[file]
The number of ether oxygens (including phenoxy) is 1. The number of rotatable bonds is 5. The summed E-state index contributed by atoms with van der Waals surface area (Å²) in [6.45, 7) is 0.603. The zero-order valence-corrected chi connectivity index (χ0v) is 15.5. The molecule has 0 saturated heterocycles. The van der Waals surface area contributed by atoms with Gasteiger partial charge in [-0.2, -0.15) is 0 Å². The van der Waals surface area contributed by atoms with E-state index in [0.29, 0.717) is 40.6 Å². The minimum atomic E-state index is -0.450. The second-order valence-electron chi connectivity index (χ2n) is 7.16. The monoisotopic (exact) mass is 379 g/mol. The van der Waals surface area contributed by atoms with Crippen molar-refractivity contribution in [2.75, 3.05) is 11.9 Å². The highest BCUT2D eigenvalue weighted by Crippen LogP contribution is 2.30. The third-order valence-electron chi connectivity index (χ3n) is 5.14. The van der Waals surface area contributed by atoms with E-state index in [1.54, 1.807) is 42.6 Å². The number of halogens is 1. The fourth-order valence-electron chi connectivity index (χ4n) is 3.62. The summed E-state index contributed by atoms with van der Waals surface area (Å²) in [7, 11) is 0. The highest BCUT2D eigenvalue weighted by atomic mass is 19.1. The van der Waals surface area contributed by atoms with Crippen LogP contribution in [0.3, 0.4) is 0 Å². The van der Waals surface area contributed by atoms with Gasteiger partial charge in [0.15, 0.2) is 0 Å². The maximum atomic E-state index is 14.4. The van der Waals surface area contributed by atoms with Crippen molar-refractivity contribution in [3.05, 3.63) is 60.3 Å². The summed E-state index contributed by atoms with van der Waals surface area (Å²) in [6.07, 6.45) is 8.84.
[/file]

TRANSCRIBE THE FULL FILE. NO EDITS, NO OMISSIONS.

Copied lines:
The number of ether oxygens (including phenoxy) is 1. The number of rotatable bonds is 5. The summed E-state index contributed by atoms with van der Waals surface area (Å²) in [6.45, 7) is 0.603. The zero-order valence-corrected chi connectivity index (χ0v) is 15.5. The molecule has 0 saturated heterocycles. The van der Waals surface area contributed by atoms with Gasteiger partial charge in [-0.2, -0.15) is 0 Å². The van der Waals surface area contributed by atoms with E-state index in [0.29, 0.717) is 40.6 Å². The minimum atomic E-state index is -0.450. The second-order valence-electron chi connectivity index (χ2n) is 7.16. The monoisotopic (exact) mass is 379 g/mol. The van der Waals surface area contributed by atoms with Crippen molar-refractivity contribution in [2.75, 3.05) is 11.9 Å². The highest BCUT2D eigenvalue weighted by Crippen LogP contribution is 2.30. The third-order valence-electron chi connectivity index (χ3n) is 5.14. The van der Waals surface area contributed by atoms with E-state index in [1.54, 1.807) is 42.6 Å². The number of halogens is 1. The fourth-order valence-electron chi connectivity index (χ4n) is 3.62. The summed E-state index contributed by atoms with van der Waals surface area (Å²) in [7, 11) is 0. The highest BCUT2D eigenvalue weighted by atomic mass is 19.1. The van der Waals surface area contributed by atoms with Crippen LogP contribution in [0.3, 0.4) is 0 Å². The van der Waals surface area contributed by atoms with Gasteiger partial charge in [0.15, 0.2) is 0 Å². The maximum atomic E-state index is 14.4. The van der Waals surface area contributed by atoms with Crippen molar-refractivity contribution in [3.05, 3.63) is 60.3 Å². The summed E-state index contributed by atoms with van der Waals surface area (Å²) in [6.07, 6.45) is 8.84.